l.t.r. Joseph Luns, Piet de Jong, Gaston Eyskens and Pierre Harmel in 1969

Between 26 June 1958 and 6 November 1958, Eyskens led a minority government which was the most recent government of Belgium (Eyskens II) not to be a coalition government. On 6 November, Eyskens formed a coalition government with the liberals (Eyskens III) which remained in power until 3 September 1960. On 3 September 1960 he formed his third government (Eyskens IV), again a coalition with the liberal party. This government fell on 25 April 1961 over the Unitary Law (which raised the fiscal pressure by 7 billion Belgian francs, cut spending in education and the military, and reformed unemployment benefits and government pensions) and had caused large-scale strikes. During these years he also had to deal with the School War and the independence of the Belgian Congo.

In the general election of 1965 Eyskens was elected to the Belgian Senate (re-elected in 1968 and 1971). In the government led by Pierre Harmel (1965–1966) he again served as Minister of Finance. Student unrest and questions of discrimination against the ethnic Flemish population brought down the Belgian government in February 1968. On 17 June 1968, Gaston Eyskens formed his fifth government (Eyskens V); this time a centre-left coalition between the Christian Democrats and the Socialists. On 20 January 1973, he formed his sixth and last government (Eyskens VI), again a coalition with the Socialists.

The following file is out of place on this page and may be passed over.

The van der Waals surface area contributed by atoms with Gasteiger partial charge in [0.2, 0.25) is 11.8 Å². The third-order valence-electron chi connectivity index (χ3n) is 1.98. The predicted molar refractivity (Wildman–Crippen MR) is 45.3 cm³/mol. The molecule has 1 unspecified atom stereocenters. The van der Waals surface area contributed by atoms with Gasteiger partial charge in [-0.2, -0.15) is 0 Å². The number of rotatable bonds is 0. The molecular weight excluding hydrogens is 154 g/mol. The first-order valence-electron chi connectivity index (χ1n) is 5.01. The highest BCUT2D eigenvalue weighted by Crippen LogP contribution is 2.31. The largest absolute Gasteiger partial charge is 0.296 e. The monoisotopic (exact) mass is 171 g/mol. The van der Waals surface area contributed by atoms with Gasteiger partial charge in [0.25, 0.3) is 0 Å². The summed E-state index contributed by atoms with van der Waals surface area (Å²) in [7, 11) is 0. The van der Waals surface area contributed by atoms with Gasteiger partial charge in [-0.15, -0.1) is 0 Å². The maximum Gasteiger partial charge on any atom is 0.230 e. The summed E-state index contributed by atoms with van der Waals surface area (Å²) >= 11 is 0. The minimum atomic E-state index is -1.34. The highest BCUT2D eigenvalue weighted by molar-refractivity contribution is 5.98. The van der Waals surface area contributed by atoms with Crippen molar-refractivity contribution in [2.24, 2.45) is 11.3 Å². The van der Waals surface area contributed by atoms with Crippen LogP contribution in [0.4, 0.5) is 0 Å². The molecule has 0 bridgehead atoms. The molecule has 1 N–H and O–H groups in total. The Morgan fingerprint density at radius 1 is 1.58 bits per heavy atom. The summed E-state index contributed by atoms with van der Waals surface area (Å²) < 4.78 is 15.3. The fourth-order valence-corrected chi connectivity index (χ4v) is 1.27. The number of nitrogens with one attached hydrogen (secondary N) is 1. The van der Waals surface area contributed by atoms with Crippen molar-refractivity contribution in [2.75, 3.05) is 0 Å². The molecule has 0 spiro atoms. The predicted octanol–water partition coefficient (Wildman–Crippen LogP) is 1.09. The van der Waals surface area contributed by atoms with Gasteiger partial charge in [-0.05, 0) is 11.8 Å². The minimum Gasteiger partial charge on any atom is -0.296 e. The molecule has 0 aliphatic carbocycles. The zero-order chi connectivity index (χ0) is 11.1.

His last two governments were plagued by linguistic troubles regarding the split of the old bilingual Catholic University of Leuven into a Dutch-language university (the Katholieke Universiteit Leuven), which stayed in Leuven and a French-language university which moved to Louvain-la-Neuve and became the Université catholique de Louvain and the start of the process of changing Belgium from a unitary state into a federation with the creation of the Communities. Upon the fall of his last government Gaston Eyskens retired from politics. He died in Leuven.



  1. ^ "Gaston Eyskens | Belgian politician, economist, statesman | Britannica". Retrieved 2 August 2023.
  2. ^ "Gaston Eyskens Dies at Age 82; Led Six Governments in Belgium". The New York Times. 5 January 1988. ISSN 0362-4331. Retrieved 15 April 2023.
  3. ^ "Family tree of Gilberte De Petter". Geneanet. Retrieved 18 October 2019.
  4. ^ "Gaston Eyskens (Prime Minister of Belgium)". Retrieved 15 April 2023.
  5. ^ "Gaston Eyskens | Belgian politician, economist, statesman | Britannica". Retrieved 2 August 2023.
  6. ^ "EYSKENS". Archived from the original on 16 May 2017. Retrieved 18 October 2019.

Media related to Gaston Eyskens at Wikimedia Commons

Political offices Preceded byPaul-Henri Spaak Prime Minister of Belgium 1949–1950 Succeeded byJean Duvieusart Preceded byAchille Van Acker Prime Minister of Belgium 1958–1961 Succeeded byThéo Lefèvre Preceded byPaul Vanden Boeynants Prime Minister of Belgium 1968–1973 Succeeded byEdmond Leburton